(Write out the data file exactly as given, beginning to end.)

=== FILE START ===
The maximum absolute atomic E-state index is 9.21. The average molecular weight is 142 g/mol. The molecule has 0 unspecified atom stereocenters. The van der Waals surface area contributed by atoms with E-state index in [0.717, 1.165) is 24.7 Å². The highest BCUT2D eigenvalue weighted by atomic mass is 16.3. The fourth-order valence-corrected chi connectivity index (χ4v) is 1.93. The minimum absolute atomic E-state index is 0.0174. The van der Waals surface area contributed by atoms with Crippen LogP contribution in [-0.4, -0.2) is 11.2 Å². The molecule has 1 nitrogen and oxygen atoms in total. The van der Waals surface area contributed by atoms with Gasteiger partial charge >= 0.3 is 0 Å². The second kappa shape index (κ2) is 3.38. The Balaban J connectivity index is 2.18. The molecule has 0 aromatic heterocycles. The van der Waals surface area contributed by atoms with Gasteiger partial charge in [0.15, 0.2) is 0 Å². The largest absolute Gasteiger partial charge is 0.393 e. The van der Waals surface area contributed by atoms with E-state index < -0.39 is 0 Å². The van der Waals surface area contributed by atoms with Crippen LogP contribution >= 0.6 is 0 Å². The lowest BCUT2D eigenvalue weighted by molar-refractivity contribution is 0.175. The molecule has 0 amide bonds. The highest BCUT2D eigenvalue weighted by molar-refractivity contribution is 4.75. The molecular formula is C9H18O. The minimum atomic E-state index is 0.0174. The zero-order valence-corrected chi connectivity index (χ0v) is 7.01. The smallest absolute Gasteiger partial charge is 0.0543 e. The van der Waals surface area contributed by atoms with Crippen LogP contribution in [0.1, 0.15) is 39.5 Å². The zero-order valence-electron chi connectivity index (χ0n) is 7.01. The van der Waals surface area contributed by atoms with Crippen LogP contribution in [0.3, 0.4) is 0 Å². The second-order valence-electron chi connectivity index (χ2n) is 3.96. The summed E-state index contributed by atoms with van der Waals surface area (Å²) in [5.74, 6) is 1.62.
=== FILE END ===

The maximum absolute atomic E-state index is 9.21. The average molecular weight is 142 g/mol. The molecule has 0 unspecified atom stereocenters. The van der Waals surface area contributed by atoms with E-state index in [0.717, 1.165) is 24.7 Å². The highest BCUT2D eigenvalue weighted by atomic mass is 16.3. The fourth-order valence-corrected chi connectivity index (χ4v) is 1.93. The minimum absolute atomic E-state index is 0.0174. The van der Waals surface area contributed by atoms with Crippen LogP contribution in [-0.4, -0.2) is 11.2 Å². The molecule has 1 nitrogen and oxygen atoms in total. The van der Waals surface area contributed by atoms with Gasteiger partial charge >= 0.3 is 0 Å². The second kappa shape index (κ2) is 3.38. The Balaban J connectivity index is 2.18. The molecule has 0 aromatic heterocycles. The van der Waals surface area contributed by atoms with Gasteiger partial charge in [0.15, 0.2) is 0 Å². The largest absolute Gasteiger partial charge is 0.393 e. The van der Waals surface area contributed by atoms with E-state index < -0.39 is 0 Å². The van der Waals surface area contributed by atoms with Crippen LogP contribution >= 0.6 is 0 Å². The lowest BCUT2D eigenvalue weighted by molar-refractivity contribution is 0.175. The molecule has 0 amide bonds. The highest BCUT2D eigenvalue weighted by molar-refractivity contribution is 4.75. The molecular formula is C9H18O. The minimum atomic E-state index is 0.0174. The zero-order valence-corrected chi connectivity index (χ0v) is 7.01. The smallest absolute Gasteiger partial charge is 0.0543 e. The van der Waals surface area contributed by atoms with Crippen LogP contribution in [0.1, 0.15) is 39.5 Å². The zero-order valence-electron chi connectivity index (χ0n) is 7.01. The van der Waals surface area contributed by atoms with Crippen LogP contribution in [0.3, 0.4) is 0 Å². The second-order valence-electron chi connectivity index (χ2n) is 3.96. The summed E-state index contributed by atoms with van der Waals surface area (Å²) in [5.74, 6) is 1.62.